Matt Lewis

Rubio always preferred a package of immigration bills

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Matt K. Lewis
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      Matt K. Lewis

      Matt K. Lewis is a senior contributor to The Daily Caller, and a contributing editor for The Week. He is a respected commentator on politics and cultural issues, and has been cited by major publications such as The Washington Post and The New York Times. Matt is from Myersville, MD and currently resides in Alexandria, VA. Follow Matt K. Lewis on Twitter <a>@mattklewis</a>.

In what has been portrayed as a flip-flop, Sen. Marco Rubio recently said he no longer supports a comprehensive immigration reform bill.

For a guy who spent a lot of political capital selling conservatives on the Senate bill, this sounds like a big reversal. It’s actually not — not if you consider this Wall Street Journal piece on Rubio from January:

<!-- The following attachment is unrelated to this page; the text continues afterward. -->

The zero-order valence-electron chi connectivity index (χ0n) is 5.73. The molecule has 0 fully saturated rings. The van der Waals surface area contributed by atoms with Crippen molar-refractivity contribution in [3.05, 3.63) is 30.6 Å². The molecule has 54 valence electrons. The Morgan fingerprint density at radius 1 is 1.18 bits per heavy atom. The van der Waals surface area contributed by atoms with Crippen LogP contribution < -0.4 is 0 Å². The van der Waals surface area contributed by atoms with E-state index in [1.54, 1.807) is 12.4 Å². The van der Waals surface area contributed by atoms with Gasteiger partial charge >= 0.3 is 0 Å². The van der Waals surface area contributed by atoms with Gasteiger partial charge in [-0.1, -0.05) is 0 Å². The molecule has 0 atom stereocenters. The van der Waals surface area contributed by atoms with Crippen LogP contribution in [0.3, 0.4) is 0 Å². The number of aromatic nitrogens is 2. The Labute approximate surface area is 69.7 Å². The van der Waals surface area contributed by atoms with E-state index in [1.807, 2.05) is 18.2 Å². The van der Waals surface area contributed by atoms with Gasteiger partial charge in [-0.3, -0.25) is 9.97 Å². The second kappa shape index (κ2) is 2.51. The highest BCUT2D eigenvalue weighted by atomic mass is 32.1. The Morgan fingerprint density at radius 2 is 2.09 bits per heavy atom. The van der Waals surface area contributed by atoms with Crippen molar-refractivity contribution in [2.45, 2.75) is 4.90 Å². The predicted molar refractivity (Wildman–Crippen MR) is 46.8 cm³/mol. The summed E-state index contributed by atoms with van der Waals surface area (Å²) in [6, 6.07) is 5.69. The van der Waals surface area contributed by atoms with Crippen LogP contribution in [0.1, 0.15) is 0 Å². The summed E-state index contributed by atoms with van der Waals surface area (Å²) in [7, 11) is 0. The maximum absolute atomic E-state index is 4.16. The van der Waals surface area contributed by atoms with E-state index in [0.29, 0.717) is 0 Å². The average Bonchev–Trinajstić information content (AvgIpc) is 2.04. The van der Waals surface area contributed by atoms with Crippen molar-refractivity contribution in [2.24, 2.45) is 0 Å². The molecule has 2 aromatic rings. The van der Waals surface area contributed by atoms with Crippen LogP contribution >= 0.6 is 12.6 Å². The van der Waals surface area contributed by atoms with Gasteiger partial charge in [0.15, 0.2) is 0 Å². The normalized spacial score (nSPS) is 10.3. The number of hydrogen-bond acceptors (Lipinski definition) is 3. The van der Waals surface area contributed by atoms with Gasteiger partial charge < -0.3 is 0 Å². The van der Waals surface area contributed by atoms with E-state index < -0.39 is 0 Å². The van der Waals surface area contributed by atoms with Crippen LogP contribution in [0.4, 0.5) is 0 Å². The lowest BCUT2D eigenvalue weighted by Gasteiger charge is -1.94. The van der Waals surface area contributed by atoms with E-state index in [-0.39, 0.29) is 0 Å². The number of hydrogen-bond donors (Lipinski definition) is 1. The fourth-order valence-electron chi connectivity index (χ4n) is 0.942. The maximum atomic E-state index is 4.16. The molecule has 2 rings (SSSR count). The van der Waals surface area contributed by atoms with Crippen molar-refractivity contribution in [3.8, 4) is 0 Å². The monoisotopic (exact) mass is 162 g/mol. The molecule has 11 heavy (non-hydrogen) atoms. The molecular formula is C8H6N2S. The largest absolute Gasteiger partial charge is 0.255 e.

“In terms of legislative strategy, Mr. Rubio says he would want to see “a comprehensive package of bills”—maybe four or five as opposed to one omnibus—move through Congress concurrently. He says other experience with ‘comprehensive’ reform (ObamaCare, the recent debt deal) shows how bad policy easily sneaks into big bills. It would also offer a tempting big target for opponents. Other reformers think that only a comprehensive bill can address the toughest issues. ‘It’s not a line in the sand for me,’ replies Mr. Rubio.”

Of course, Rubio is now linked to the Senate bill. “The Senate moved in the direction towards doing it in one bill,” Rubio explained (via the Tampa Bay Times). “I participated in that process because I thought it was a good way to start the conversation.”

A conversation starter, eh? Well then mission accomplished!

In fairness, there was a conservative argument for a comprehensive bill. As Sen. Jeff Flake told me: “[T]he bottom line is [border security] was easier to get as part of the broader package, where that was what conservatives got.”

Now, Rubio clearly realizes that a comprehensive bill has no realistic chance of passing the House, and so, he’s reverting to what he always thought was a better option, anyway.

If you don’t like immigration reform, this is a moot point. But if you see this as a flip-flop, well that’s probably not fair, either. This strikes me as having more to do with a strategic assessment based on what is realistically possible rather than an example of inconsistency.